With that said, I didn’t just write a novel and throw it out into the world. I joined writing groups, learned the in’s and out’s of marketing and did a lot of dancing outside of the box. My husband would come home from work and research how to format. At the time, each device had a different format you had to upload, now it’s just one format and easy. I found a great editor and cover artist. I used a lot of beta readers and really learned from the process. A month after I released my first book, I had sold over 10k copies. I was pretty happy since most writers had turned their noses up. I was making a lot of money, more than a publisher would have given me in an advance. I had even made my own deal with Barnes and Noble to have my print books carried in their store. I also made sure I was on every platform including audio. I’ve got my own little Kappes empire going.
When I hired an agent, it was to do all the foreign rights and film rights. I had a lot of interest and even though I could have done it myself, I just wanted to write the next book. That was when he asked me if I was interested in doing a traditional deal. What could a traditional deal give me that I wasn’t doing for myself? Maybe more readers? I wasn’t sure. I do know they can not market me better than me, but they had more dollars to put me places I couldn’t get in.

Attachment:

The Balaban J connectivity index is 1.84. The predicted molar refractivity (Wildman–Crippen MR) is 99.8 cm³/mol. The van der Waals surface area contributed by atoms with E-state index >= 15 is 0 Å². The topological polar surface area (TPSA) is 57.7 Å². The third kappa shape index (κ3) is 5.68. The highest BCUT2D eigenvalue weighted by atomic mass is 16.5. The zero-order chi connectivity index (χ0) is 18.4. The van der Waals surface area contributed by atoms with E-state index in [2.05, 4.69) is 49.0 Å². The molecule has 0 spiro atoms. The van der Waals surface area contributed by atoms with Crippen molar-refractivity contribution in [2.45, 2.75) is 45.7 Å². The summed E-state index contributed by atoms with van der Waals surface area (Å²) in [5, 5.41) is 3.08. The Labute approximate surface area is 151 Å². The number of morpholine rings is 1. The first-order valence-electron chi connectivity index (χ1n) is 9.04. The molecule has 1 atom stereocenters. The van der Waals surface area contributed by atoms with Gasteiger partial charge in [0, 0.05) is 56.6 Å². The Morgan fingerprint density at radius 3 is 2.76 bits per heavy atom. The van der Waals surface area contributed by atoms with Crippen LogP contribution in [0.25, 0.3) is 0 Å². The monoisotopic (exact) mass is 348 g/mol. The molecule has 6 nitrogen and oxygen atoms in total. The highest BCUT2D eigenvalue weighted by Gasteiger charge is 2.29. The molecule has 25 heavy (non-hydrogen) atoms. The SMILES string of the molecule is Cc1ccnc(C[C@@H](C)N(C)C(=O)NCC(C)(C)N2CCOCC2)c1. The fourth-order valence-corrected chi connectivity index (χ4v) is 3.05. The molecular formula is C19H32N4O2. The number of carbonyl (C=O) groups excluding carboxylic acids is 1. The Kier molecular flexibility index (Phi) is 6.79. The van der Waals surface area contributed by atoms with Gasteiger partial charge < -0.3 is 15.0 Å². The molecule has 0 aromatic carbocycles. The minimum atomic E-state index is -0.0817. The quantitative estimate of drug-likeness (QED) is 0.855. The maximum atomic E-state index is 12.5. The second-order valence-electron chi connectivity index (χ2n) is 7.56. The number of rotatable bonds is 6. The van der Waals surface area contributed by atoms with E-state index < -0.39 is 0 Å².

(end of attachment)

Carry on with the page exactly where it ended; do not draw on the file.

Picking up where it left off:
My number one goal is to reach ONE more reader. Needless to say, here we are today and I’m what you call Hybrid. Witness Impulse has been great. They didn’t bat an eye when I told them I couldn’t do a deal if the books were a year apart. My readers have gotten use to getting a book from me every couple of months. Plus I had already self published A Ghostly Undertaking and sold over 80k copies on my own. I was sorta shocked they wanted it. I was overjoyed to hear they were publishing the first four in the series this year. It was a self publishing/traditional merge come true. And I’m happy to say that William Morrow/Witness Impulse has opened doors that I couldn’t do on my own (boy, did I try on my own). I have gained new readers and love getting reader mail (which I’m VERY connected to my readers) telling me how much they laugh and enjoy trying to solve the crimes. Here’s a big secret…readers don’t care how you are published or who published the novel. They just want a good book. So when I announced I was doing a traditional contract, they could’ve cared less.